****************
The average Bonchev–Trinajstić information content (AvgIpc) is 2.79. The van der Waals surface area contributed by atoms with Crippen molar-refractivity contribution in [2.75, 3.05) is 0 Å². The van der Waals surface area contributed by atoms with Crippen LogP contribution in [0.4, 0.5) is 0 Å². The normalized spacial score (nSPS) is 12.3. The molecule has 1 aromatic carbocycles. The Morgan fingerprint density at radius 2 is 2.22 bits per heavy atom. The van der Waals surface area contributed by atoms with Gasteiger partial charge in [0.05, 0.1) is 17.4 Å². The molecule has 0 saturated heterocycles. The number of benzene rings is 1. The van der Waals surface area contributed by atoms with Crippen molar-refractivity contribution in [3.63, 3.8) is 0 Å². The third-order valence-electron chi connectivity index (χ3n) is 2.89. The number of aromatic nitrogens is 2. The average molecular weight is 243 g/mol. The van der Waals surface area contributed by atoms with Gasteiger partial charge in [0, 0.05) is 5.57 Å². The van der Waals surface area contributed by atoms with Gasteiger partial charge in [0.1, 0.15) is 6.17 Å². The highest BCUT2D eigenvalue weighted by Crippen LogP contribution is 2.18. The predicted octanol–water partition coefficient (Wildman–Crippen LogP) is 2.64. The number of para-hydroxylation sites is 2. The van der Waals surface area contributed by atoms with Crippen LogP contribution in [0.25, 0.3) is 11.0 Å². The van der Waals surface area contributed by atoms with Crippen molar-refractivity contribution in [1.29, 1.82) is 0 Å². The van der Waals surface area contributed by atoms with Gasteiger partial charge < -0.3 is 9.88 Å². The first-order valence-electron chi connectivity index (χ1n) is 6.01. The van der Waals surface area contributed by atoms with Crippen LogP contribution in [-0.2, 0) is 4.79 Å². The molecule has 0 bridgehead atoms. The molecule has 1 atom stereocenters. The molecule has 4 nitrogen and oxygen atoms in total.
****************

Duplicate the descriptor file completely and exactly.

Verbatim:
The average Bonchev–Trinajstić information content (AvgIpc) is 2.79. The van der Waals surface area contributed by atoms with Crippen molar-refractivity contribution in [2.75, 3.05) is 0 Å². The van der Waals surface area contributed by atoms with Crippen LogP contribution in [0.4, 0.5) is 0 Å². The normalized spacial score (nSPS) is 12.3. The molecule has 1 aromatic carbocycles. The Morgan fingerprint density at radius 2 is 2.22 bits per heavy atom. The van der Waals surface area contributed by atoms with Gasteiger partial charge in [0.05, 0.1) is 17.4 Å². The molecule has 0 saturated heterocycles. The number of benzene rings is 1. The van der Waals surface area contributed by atoms with Crippen molar-refractivity contribution in [3.63, 3.8) is 0 Å². The third-order valence-electron chi connectivity index (χ3n) is 2.89. The number of aromatic nitrogens is 2. The average molecular weight is 243 g/mol. The van der Waals surface area contributed by atoms with Gasteiger partial charge in [0, 0.05) is 5.57 Å². The van der Waals surface area contributed by atoms with Gasteiger partial charge in [0.1, 0.15) is 6.17 Å². The highest BCUT2D eigenvalue weighted by Crippen LogP contribution is 2.18. The predicted octanol–water partition coefficient (Wildman–Crippen LogP) is 2.64. The number of para-hydroxylation sites is 2. The van der Waals surface area contributed by atoms with Crippen LogP contribution in [0.25, 0.3) is 11.0 Å². The van der Waals surface area contributed by atoms with Crippen molar-refractivity contribution in [1.29, 1.82) is 0 Å². The van der Waals surface area contributed by atoms with Gasteiger partial charge < -0.3 is 9.88 Å². The first-order valence-electron chi connectivity index (χ1n) is 6.01. The van der Waals surface area contributed by atoms with Crippen LogP contribution in [-0.2, 0) is 4.79 Å². The molecule has 0 bridgehead atoms. The molecule has 1 atom stereocenters. The molecule has 4 nitrogen and oxygen atoms in total.